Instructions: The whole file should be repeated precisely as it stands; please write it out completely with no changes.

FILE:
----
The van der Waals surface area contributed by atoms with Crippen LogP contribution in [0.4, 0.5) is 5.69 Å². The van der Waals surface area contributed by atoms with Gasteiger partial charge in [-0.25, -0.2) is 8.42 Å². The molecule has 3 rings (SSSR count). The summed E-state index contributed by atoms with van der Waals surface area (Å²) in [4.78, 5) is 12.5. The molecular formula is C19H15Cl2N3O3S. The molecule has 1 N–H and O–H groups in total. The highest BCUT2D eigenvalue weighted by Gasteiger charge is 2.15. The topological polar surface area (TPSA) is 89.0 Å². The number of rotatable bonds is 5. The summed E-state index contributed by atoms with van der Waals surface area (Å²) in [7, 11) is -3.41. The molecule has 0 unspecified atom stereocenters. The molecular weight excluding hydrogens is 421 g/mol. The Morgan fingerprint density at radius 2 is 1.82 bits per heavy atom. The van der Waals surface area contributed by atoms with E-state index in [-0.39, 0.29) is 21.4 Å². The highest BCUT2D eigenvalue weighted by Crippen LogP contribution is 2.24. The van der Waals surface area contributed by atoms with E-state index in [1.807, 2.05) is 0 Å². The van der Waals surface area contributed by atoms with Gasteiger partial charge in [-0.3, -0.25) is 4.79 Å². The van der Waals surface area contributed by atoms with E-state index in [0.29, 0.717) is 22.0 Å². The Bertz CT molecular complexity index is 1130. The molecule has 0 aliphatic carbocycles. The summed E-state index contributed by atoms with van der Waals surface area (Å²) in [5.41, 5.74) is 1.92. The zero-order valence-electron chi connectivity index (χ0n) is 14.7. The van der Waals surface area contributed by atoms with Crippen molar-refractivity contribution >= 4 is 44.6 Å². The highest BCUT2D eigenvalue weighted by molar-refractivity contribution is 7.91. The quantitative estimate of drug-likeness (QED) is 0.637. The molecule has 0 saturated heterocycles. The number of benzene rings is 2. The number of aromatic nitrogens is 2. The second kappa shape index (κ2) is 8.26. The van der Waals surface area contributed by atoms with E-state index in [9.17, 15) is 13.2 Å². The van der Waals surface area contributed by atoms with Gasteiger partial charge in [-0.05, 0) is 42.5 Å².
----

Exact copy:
The van der Waals surface area contributed by atoms with Crippen LogP contribution in [0.4, 0.5) is 5.69 Å². The van der Waals surface area contributed by atoms with Gasteiger partial charge in [-0.25, -0.2) is 8.42 Å². The molecule has 3 rings (SSSR count). The summed E-state index contributed by atoms with van der Waals surface area (Å²) in [4.78, 5) is 12.5. The molecular formula is C19H15Cl2N3O3S. The molecule has 1 N–H and O–H groups in total. The highest BCUT2D eigenvalue weighted by Gasteiger charge is 2.15. The topological polar surface area (TPSA) is 89.0 Å². The number of rotatable bonds is 5. The summed E-state index contributed by atoms with van der Waals surface area (Å²) in [7, 11) is -3.41. The molecule has 0 unspecified atom stereocenters. The molecular weight excluding hydrogens is 421 g/mol. The Morgan fingerprint density at radius 2 is 1.82 bits per heavy atom. The van der Waals surface area contributed by atoms with E-state index in [-0.39, 0.29) is 21.4 Å². The highest BCUT2D eigenvalue weighted by Crippen LogP contribution is 2.24. The van der Waals surface area contributed by atoms with E-state index in [1.807, 2.05) is 0 Å². The van der Waals surface area contributed by atoms with Gasteiger partial charge in [-0.3, -0.25) is 4.79 Å². The van der Waals surface area contributed by atoms with E-state index in [0.29, 0.717) is 22.0 Å². The Bertz CT molecular complexity index is 1130. The molecule has 0 aliphatic carbocycles. The summed E-state index contributed by atoms with van der Waals surface area (Å²) in [5.41, 5.74) is 1.92. The zero-order valence-electron chi connectivity index (χ0n) is 14.7. The van der Waals surface area contributed by atoms with Crippen molar-refractivity contribution >= 4 is 44.6 Å². The highest BCUT2D eigenvalue weighted by molar-refractivity contribution is 7.91. The quantitative estimate of drug-likeness (QED) is 0.637. The molecule has 0 saturated heterocycles. The number of benzene rings is 2. The number of aromatic nitrogens is 2. The second kappa shape index (κ2) is 8.26. The van der Waals surface area contributed by atoms with E-state index in [9.17, 15) is 13.2 Å². The van der Waals surface area contributed by atoms with Gasteiger partial charge in [-0.05, 0) is 42.5 Å².